Last week Quentin Tarantino hosted a below-the-line panel in Los Angeles for the Oscar-nominated members of his Inglourious Basterds crew, including director of photography Robert Richardson, visual effects designer John Dykstra and editor Sally Menke. Following the panel, Cinematical was lucky enough to catch up with Menke via telephone to ask a few additional questions. In addition to discussing the process of putting together Basterds, Menke mused about the necessity for film language in a culture saturated with cinephiles, and offered a few insights where those director's cuts come from when films make their transition from the big screen to Blu-ray or DVD.

Cinematical: How involved are you in the process when director's cuts or extended editions arrive on DVD or Blu-ray? Do most of these come from earlier cuts or do you have to reconstruct something more or less entirely?

Sally Menke: For me, a director's cut is usually when you get to a cut that the director is really happy about - and this doesn't doesn't usually happen with directors like Oliver Stone or Quentin - but other directors have their perfect cut and they love it, and the studio says, "we can't release it at this length," and usually it has to do with time. It could be whatever reason, but let's say it's time. So then the director cuts out five or seven minutes or whatever the case may be, so you cut it down to that length and it gets released at that point. But you still have the edit that [you did before] so it's not really a problem to then release it at [that length] because you saved it already. Now, someone has to pay for getting a print made, so there is money and labor involved, but everything is pretty much saved somewhere along the line, so that's the issue at stake, really. Then, of course there's all of these airplane cuts and all of that, and I'm usually involved in that, one way or another.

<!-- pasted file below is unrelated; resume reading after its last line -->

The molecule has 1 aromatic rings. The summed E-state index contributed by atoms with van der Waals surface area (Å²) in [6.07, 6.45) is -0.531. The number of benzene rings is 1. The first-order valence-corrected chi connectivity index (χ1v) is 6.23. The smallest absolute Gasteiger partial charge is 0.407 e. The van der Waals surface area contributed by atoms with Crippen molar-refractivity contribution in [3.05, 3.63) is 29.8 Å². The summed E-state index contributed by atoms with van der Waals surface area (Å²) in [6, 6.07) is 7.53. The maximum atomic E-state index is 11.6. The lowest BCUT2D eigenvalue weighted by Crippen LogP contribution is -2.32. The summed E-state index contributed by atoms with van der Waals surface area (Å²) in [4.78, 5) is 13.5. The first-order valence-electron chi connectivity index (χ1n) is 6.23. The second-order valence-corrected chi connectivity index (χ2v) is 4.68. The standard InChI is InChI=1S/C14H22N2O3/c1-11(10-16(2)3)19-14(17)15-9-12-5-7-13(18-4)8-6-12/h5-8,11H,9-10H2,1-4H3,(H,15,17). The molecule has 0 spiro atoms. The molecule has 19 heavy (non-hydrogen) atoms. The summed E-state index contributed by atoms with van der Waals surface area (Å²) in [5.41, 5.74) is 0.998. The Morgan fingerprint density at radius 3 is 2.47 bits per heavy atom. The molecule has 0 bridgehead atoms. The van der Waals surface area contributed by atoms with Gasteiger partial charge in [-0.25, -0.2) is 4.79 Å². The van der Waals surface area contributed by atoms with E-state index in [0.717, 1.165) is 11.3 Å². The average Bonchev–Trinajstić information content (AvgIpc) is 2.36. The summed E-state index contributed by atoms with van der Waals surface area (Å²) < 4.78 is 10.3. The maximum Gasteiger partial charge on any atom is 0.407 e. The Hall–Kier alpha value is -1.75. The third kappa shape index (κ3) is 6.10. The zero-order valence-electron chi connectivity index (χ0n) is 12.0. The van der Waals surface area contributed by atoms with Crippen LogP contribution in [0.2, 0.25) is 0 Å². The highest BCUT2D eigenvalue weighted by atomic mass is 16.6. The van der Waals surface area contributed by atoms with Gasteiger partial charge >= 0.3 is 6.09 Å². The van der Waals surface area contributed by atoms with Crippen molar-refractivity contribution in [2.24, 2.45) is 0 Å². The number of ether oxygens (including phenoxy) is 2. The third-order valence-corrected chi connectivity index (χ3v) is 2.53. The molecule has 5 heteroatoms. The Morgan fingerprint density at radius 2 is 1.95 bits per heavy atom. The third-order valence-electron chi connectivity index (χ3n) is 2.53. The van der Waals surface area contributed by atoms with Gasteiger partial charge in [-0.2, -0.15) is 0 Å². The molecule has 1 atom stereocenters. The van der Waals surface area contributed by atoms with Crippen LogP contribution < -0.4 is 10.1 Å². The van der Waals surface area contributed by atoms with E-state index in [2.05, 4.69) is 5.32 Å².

Cinematical: Last night someone asked about violating the 180 degree rule and you said that you and Quentin decided to ignore some of those classic film rules when making movies together. In your opinion, how important are those rules now to moviegoers? Are they so familiar with film language that they don't need them to be preserved?

I think that they have to be handled with kid gloves, because it can be very distracting if you don't know what you're doing with them. I think you have to understand the craft and the form to abstract it. Because I've watched so many films where people really don't pay attention to it, and you're just confused beyond belief, so I do believe you have to understand the rules to be able to break them. There were plenty of times where Quentin had pushed me beyond a limit where I go, "Quentin, you can't do that," and vice versa. Sometimes it works and sometimes it doesn't work, and we do it a lot, and sometimes it just doesn't work, and sometimes you do it and it's magic.

Cinematical: Do you feel like there are new rules emerging for filmmakers, even just editorially?

I do. I think that there's new rules, because if you look at cinema in the beginning of its days, you had to follow every action and it had to be very literal, and everything. Now we can compress a person's time even as simply as going down a hallway; we can definitely compress time and an audience is willing to accept it as a natural progression of time. So yes, I do think there are new rules.